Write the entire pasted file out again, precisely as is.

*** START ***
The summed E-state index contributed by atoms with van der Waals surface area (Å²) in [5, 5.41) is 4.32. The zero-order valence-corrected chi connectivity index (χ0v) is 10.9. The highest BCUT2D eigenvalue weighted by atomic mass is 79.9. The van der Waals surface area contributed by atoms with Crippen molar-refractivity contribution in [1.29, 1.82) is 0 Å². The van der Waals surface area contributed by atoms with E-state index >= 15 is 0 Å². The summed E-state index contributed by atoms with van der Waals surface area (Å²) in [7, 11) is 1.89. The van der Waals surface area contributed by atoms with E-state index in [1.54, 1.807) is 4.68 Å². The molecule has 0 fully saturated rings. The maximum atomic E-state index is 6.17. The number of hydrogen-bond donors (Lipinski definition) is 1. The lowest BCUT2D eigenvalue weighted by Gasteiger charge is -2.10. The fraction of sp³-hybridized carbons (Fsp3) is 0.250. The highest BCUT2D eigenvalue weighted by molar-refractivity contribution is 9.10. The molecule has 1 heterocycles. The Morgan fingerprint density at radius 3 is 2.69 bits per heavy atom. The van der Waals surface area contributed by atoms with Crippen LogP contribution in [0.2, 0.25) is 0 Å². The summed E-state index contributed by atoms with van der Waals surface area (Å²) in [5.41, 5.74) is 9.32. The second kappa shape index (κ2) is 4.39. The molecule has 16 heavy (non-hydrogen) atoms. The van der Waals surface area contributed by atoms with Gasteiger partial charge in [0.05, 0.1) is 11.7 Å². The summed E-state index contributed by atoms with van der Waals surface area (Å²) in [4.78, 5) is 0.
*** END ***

The summed E-state index contributed by atoms with van der Waals surface area (Å²) in [5, 5.41) is 4.32. The zero-order valence-corrected chi connectivity index (χ0v) is 10.9. The highest BCUT2D eigenvalue weighted by atomic mass is 79.9. The van der Waals surface area contributed by atoms with Crippen molar-refractivity contribution in [1.29, 1.82) is 0 Å². The van der Waals surface area contributed by atoms with E-state index >= 15 is 0 Å². The summed E-state index contributed by atoms with van der Waals surface area (Å²) in [7, 11) is 1.89. The van der Waals surface area contributed by atoms with E-state index in [1.54, 1.807) is 4.68 Å². The molecule has 0 fully saturated rings. The maximum atomic E-state index is 6.17. The number of hydrogen-bond donors (Lipinski definition) is 1. The lowest BCUT2D eigenvalue weighted by Gasteiger charge is -2.10. The fraction of sp³-hybridized carbons (Fsp3) is 0.250. The highest BCUT2D eigenvalue weighted by molar-refractivity contribution is 9.10. The molecule has 1 heterocycles. The Morgan fingerprint density at radius 3 is 2.69 bits per heavy atom. The van der Waals surface area contributed by atoms with Crippen LogP contribution in [0.2, 0.25) is 0 Å². The summed E-state index contributed by atoms with van der Waals surface area (Å²) in [5.41, 5.74) is 9.32. The second kappa shape index (κ2) is 4.39. The molecule has 16 heavy (non-hydrogen) atoms. The van der Waals surface area contributed by atoms with Gasteiger partial charge in [0.05, 0.1) is 11.7 Å². The summed E-state index contributed by atoms with van der Waals surface area (Å²) in [4.78, 5) is 0.